I never killed or injured anyone. I did join the civil rights movement in the mid-1960s, and later resisted the draft and was arrested in nonviolent demonstrations. I became a full-time antiwar organizer for Students for a Democratic Society. In 1970, I co-founded the Weather Underground, an organization that was created after an accidental explosion that claimed the lives of three of our comrades in Greenwich Village. The Weather Underground went on to take responsibility for placing several small bombs in empty offices — the ones at the Pentagon and the United States Capitol were the most notorious — as an illegal and unpopular war consumed the nation.

The Weather Underground crossed lines of legality, of propriety and perhaps even of common sense. Our effectiveness can be — and still is being — debated. We did carry out symbolic acts of extreme vandalism directed at monuments to war and racism, and the attacks on property, never on people, were meant to respect human life and convey outrage and determination to end the Vietnam war.

Peaceful protests had failed to stop the war. So we issued a screaming response. But it was not terrorism; we were not engaged in a campaign to kill and injure people indiscriminately, spreading fear and suffering for political ends.

I was an editorial writer in those days, and I wrote editorials opposing both the War in Vietnam and the extreme actions of people such as Ayers who also opposed that war. I felt they confused the issue and appealed largely to emotion in much the same way that Sarah Palin – a symbol of all that’s sick with the conservative movement today – does. In those days it drove me crazy when radicals would shout down the opposition on college campuses. It was contrary then to the sort of respect different viewpoints deserve and it’s contrary now. The Vietnam War, like the Iraq War, was a horrible mistake. But our soldiers weren’t to blame for either of those mistakes. In both cases it was our political leaders. And I don’t believe for a minute that in either case these leaders did what they did for “evil” motives.

As with Ayers, they were doing what they thought was right for the country and the world. I believe they were wrong in what they did – and Ayers was wrong in how he expressed his opposition. But I don’t question their motives. I may ave doubts in some cases, but that is almost always a dead end street. No one can prove to me what is in another person’s heart. We need to oppose what people do, we need to oppose what they say – but we can do both without insulting their essential humanity – without villifying them. Life is not a comic book and politicians have to stop treating the American people as if all they understand is comic books.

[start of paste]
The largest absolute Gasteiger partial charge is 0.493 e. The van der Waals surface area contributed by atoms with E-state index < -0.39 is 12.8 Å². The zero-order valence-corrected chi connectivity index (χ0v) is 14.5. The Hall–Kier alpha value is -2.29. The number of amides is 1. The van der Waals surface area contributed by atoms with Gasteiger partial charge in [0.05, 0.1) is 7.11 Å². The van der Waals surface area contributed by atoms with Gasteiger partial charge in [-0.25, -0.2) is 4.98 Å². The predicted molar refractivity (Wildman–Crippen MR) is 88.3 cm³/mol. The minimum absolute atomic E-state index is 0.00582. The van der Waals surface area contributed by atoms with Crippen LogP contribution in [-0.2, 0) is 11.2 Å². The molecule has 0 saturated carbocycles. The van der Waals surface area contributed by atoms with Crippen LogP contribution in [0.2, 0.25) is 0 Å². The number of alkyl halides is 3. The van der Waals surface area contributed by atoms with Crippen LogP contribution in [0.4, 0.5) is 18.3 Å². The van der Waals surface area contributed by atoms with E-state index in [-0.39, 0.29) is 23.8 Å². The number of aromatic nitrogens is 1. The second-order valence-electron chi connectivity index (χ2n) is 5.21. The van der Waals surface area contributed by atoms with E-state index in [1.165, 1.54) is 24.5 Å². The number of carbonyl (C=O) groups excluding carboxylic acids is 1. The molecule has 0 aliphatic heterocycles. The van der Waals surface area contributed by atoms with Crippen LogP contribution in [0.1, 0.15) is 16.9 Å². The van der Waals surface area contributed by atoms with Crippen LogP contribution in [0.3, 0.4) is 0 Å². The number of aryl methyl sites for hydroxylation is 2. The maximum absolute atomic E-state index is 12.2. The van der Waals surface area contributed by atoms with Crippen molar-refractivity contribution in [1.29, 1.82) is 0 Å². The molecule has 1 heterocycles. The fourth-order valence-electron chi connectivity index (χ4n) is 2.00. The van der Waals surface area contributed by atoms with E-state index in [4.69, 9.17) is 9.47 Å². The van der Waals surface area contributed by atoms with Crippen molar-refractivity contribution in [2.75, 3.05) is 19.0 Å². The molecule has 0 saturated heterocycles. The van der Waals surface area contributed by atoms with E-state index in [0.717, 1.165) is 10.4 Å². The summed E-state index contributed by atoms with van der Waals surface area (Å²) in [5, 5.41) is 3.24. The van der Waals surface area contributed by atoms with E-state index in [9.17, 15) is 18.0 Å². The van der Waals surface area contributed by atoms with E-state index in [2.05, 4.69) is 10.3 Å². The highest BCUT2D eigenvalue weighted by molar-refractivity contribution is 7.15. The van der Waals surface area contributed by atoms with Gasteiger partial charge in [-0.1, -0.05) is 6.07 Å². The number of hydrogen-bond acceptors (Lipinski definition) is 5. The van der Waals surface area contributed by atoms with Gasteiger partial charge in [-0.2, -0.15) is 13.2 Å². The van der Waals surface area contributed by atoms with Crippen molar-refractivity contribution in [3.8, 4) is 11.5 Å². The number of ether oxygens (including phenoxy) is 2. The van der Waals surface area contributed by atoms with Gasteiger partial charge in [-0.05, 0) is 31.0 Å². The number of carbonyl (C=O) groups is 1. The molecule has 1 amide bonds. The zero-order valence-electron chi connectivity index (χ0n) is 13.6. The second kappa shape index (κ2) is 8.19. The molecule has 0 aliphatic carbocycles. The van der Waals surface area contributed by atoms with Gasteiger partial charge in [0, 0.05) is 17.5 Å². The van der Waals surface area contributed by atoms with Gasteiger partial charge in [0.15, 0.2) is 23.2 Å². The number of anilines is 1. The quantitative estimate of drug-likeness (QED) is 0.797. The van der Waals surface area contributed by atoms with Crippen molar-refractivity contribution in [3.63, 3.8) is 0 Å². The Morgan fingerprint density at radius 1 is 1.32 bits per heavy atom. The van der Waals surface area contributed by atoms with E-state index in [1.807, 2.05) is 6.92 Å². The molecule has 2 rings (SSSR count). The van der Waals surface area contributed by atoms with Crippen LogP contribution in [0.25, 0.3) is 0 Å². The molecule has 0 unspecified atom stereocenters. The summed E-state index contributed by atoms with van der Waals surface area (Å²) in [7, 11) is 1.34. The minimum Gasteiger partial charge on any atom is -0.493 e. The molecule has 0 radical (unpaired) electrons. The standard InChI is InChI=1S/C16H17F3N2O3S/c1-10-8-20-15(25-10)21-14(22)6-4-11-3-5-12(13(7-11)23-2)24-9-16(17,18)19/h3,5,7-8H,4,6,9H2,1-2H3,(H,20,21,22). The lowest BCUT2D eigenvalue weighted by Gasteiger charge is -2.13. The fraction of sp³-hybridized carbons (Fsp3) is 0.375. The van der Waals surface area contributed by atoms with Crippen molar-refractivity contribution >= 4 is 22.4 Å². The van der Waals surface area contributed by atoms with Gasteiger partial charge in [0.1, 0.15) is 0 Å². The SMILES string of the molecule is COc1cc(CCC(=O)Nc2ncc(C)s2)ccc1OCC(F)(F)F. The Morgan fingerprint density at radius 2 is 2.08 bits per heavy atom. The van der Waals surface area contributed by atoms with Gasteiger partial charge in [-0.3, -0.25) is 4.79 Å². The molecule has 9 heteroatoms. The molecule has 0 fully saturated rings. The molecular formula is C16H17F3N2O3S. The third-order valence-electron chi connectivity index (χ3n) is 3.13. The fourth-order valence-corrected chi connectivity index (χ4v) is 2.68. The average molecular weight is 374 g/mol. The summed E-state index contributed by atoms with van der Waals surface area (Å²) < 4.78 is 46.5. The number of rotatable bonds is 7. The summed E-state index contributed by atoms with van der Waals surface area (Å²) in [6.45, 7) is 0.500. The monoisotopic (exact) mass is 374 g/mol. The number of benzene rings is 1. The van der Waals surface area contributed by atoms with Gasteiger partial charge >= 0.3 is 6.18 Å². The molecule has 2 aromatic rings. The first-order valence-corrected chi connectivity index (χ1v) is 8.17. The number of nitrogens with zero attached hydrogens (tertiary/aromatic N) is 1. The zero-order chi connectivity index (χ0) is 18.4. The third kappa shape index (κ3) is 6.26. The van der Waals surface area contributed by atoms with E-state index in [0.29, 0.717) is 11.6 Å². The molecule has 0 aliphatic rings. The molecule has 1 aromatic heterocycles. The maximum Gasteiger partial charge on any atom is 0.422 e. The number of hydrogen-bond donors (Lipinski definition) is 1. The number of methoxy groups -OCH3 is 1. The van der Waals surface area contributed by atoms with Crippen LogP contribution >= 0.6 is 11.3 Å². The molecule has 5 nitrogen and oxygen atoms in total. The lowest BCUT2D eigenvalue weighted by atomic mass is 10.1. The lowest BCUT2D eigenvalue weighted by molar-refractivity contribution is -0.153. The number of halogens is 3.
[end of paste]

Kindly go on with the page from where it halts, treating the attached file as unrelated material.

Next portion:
Bill Ayers makes a very rational, calm case for a man who was dismissed over and over again as a “terrorist.” In fact, his approach is the best argument against his critics who I doubt had any real knowledge of who he was before they branded him and used him to promote themselves. It’s interesting. There were several points during the campaign where I think John McCain could have won if he had stuck to the rational arguments he occasionally mustered. But he didn’t. H e made sense one day, then dragged out Joe-the-plumber the next two. And I never saw any evidence that Sarah Palin had any plans to present to the American people. She was defined by how she opposed everything. And in the end her actions and words brought her down – a simple fact that gives me some confidence that ultimately we live in a rational and just world – that people sowing hate reap the same.

This is too good! Robin Williams on politicians ;-)

Don F. sent this to me with the brief notation:

Robin Williams, always good

Wow! You got that right, Don. (Interesting though. I found the beginning Obama material so-so. Is it just me? Or are even the best comedians going to struggle for the next four – let’s hope 8 – years? They must really be hoping Sarah Palin stays in the spotlight!)

Blog this, grandma!

OK – first for all you “old folks” who think blogging is for some younger generation – please, please read this blog and note that it is written by one Helen Philpot who is 82 years old and lives in Texas – yeah a red state and yes, she’s older than me and yes her grandson taught her how to blog.

She is, quite simply, one of the brightest, funniest, political bloggers I have ever read. No kidding. I say that, only having read this one piece, but it had me laughing out loud. So here we go again on Sarah Palin, plus all the idiots out there who are still displaying their ignorance and hate.

Check it out here.

Oh – and when you’re finished, read some of the comments – and read her “about” which is linked in the photo at the top and some of her other posts. And what a great photo. Anyway – treat yourself, ASAP – this grandma knows how to tell it as it is 😉